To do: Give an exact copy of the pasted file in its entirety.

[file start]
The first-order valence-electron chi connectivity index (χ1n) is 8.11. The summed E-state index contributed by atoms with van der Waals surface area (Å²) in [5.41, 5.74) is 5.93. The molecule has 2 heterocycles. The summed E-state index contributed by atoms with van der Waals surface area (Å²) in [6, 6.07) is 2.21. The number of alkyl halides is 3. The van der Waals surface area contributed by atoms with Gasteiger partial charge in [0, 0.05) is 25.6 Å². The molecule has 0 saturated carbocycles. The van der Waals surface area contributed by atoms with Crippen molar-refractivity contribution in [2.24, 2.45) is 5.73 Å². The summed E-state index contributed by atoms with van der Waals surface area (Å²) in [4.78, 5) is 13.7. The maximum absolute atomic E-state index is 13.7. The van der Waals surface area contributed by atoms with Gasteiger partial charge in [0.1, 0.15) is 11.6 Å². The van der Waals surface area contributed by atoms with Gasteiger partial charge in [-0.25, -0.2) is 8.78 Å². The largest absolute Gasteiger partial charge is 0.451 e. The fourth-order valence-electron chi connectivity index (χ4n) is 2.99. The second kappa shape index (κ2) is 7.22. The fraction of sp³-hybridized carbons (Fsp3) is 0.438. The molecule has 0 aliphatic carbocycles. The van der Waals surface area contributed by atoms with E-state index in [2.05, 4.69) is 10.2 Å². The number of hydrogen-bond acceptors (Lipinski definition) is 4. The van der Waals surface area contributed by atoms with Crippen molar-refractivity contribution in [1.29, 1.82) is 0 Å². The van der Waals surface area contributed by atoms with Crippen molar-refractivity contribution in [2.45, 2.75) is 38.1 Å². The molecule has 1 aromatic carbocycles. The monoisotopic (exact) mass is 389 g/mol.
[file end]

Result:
The first-order valence-electron chi connectivity index (χ1n) is 8.11. The summed E-state index contributed by atoms with van der Waals surface area (Å²) in [5.41, 5.74) is 5.93. The molecule has 2 heterocycles. The summed E-state index contributed by atoms with van der Waals surface area (Å²) in [6, 6.07) is 2.21. The number of alkyl halides is 3. The van der Waals surface area contributed by atoms with Gasteiger partial charge in [0, 0.05) is 25.6 Å². The molecule has 0 saturated carbocycles. The van der Waals surface area contributed by atoms with Crippen molar-refractivity contribution in [2.24, 2.45) is 5.73 Å². The summed E-state index contributed by atoms with van der Waals surface area (Å²) in [4.78, 5) is 13.7. The maximum absolute atomic E-state index is 13.7. The van der Waals surface area contributed by atoms with Gasteiger partial charge in [0.1, 0.15) is 11.6 Å². The van der Waals surface area contributed by atoms with Gasteiger partial charge in [-0.25, -0.2) is 8.78 Å². The largest absolute Gasteiger partial charge is 0.451 e. The fourth-order valence-electron chi connectivity index (χ4n) is 2.99. The second kappa shape index (κ2) is 7.22. The fraction of sp³-hybridized carbons (Fsp3) is 0.438. The molecule has 0 aliphatic carbocycles. The van der Waals surface area contributed by atoms with E-state index in [2.05, 4.69) is 10.2 Å². The number of hydrogen-bond acceptors (Lipinski definition) is 4. The van der Waals surface area contributed by atoms with Crippen molar-refractivity contribution in [1.29, 1.82) is 0 Å². The van der Waals surface area contributed by atoms with Crippen molar-refractivity contribution in [2.45, 2.75) is 38.1 Å². The molecule has 1 aromatic carbocycles. The monoisotopic (exact) mass is 389 g/mol.